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Fig 6. Pairwise stimulation with different phase offsets in the connectome.

(A & B) Coherence between two stimulated nodes for varying stimulation strength and phase offset. A and B correspond to two different example node pairs that were stimulated to demonstrate the variability in phase lag preferences expressed by different node pairs. Panels (C-F) show the Pathway Synchronization Facilitation (PSF) on a logarithmic vertical axis with red areas indicating 95% confidence intervals and blue boxes indicating 1 standard deviation. (C) Dependence of PSF effect on shortest path length between the node pairs. (D) Correlation between PSF effect and summed connection lengths along the shortest pathway between the stimulated nodes (calculated from matrix Lmj). (E) Correlation between PSF effect and the inverted connection strength between the stimulated nodes, which is measured as the Dijkstra distance based on the inverted connection strengths 1/Cmj. (F) Dependence of the PSF effect on the number of paths connecting the stimulated nodes.

https://doi.org/10.1371/journal.pcbi.1007551.g006

To statistically confirm the variance in the coherence between stimulated region pairs over phase offsets, we ran simulations with subsequent stimulations of each possible node pair in the network. Again, we varied the phase offset between the two stimuli (16 equally spaced phase offsets between 0 and 2π) and evaluated the coherence between the stimulated nodes for each phase offset. Subsequently, those coherences were used to calculate the PSF for each region pair as defined in Eq (1). Using a one-sample t-test, we found the PSF effect to be significantly larger than zero (mean = 0.10021, CI = [0.092875, 0.10755], t = 26.8268, p < .0001). Hence, we were able to show with our extrinsic stimulation approach that pathways facilitated synchronization between cortical nodes and that the facilitatory strength depended on the phase lag between the region’s average PSPs.

With the PSF effect established, we continued by investigating its dependence on certain features of the underlying structural connectivity graph. For this purpose, we searched for all possible pathways between each pair of stimulated nodes based on the structural connectivity matrix reported in Fig 4A. Since every stimulated pair of nodes was connected by at least one path via at most 6 edges, we restricted the search to pathways including 6 edges at maximum. With these pathways at hand, we started out by evaluating how the PSF effect changed with increasing network distance. An analysis of variance showed that the effect of shortest path length (minimum number of edges seperating a pair) on log(PSF) was significant, F(5,521) = 75.22, p < .0001. As can be seen in Fig 6C, we observed the trend that the PSF effect decreases with the number of nodes separating the stimulated nodes. Furthermore, as depicted in Fig 6D, this trend was supported by a significant correlation between the PSF effect and the length of the shortest pathway between the stimulated nodes (r = -0.57, p < .0001), a measurement that is strongly related to both interregional distance and minimal number of separating edges. Thus, we conclude that there is a tendency for a decrease in the interaction of stimulated node pairs with increasing network distance, which can be measured either as the number of interposed edges or as the summed up length of the edges of the shortest pathway connecting the nodes.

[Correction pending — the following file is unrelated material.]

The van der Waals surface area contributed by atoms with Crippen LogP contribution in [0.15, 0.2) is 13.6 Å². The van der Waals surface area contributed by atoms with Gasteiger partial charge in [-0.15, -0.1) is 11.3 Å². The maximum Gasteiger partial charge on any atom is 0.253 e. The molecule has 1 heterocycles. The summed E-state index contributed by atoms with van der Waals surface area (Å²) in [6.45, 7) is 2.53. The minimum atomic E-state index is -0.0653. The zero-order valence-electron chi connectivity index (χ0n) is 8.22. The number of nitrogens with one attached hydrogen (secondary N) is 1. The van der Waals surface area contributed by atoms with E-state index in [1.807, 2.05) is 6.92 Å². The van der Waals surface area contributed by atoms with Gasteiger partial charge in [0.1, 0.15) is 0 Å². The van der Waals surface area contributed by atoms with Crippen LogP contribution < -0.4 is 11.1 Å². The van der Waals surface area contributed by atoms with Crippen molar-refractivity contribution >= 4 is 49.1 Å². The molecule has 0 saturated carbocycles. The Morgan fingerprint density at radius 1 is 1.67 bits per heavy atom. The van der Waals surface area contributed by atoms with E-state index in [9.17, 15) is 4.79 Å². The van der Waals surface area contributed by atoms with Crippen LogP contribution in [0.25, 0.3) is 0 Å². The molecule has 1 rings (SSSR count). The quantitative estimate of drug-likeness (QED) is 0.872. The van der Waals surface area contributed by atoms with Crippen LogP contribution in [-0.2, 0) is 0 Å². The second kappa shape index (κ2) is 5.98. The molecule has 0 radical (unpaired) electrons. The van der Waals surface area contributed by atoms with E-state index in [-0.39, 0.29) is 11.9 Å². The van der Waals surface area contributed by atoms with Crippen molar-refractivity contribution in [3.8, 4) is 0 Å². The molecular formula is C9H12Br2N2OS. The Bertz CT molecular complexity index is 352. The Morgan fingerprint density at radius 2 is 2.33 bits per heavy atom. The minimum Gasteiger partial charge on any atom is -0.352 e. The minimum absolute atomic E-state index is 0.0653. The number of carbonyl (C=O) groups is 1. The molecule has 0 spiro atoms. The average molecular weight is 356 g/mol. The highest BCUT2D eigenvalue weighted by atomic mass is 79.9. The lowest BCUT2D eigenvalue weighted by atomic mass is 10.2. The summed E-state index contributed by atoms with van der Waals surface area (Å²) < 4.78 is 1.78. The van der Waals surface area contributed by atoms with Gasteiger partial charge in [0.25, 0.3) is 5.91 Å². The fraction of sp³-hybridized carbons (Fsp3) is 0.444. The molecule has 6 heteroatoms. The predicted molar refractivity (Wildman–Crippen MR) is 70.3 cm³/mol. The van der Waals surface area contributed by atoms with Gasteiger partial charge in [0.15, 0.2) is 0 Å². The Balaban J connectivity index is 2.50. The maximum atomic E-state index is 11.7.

Next, we investigated the dependence of the PSF effect on the connectedness between the stimulated nodes. In this regard, we characterize the connectedness either by the connection strength along the shortest path (evaluated in Fig 6E) or by the number of different pathways connecting the two nodes (evaluated in Fig 6F). In the first case, we found a high correlation between the Dijkstra distance, calculated from the inverted connection strengths 1/Cmj, and the PSF (r = -0.73, p < .0001) which is depicted in Fig 6E. This confirms previous findings of the dependence of the (directed) interactions between delay-coupled oscillators on their connection strength [29, 32].

In the second case (Fig 6F), we measure the connectedness by the number of different pathways connecting the two nodes. It was necessary to limit this analysis to include only pathways with up to 6 edges, because of the combinatorial growth of the number of possible pathways with more edges. In other words, considering pathways with more edges could lead to scenarios in which node pairs show a large number of connected paths, even though those pathways all have to pass through many intermediate nodes and might not contribute to the interaction of these nodes through the network at all. Thus, to render this measure of connectedness less noisy, we decided to exclude paths with more than 6 edges. An analysis of variance showed that the effect of the number of connecting paths (only counting paths with 5 edges or less, and all nodes with more than 5 connecting paths were pooled into one level) on log(PSF) was significant, F(5,501) = 7.42, p < .0001. Together, these results (Figs 6 and 3) reveal how the variance of the interaction of network nodes over different phase lags (as measured by the PFS) depends both on the strength and delay of their connecting pathways.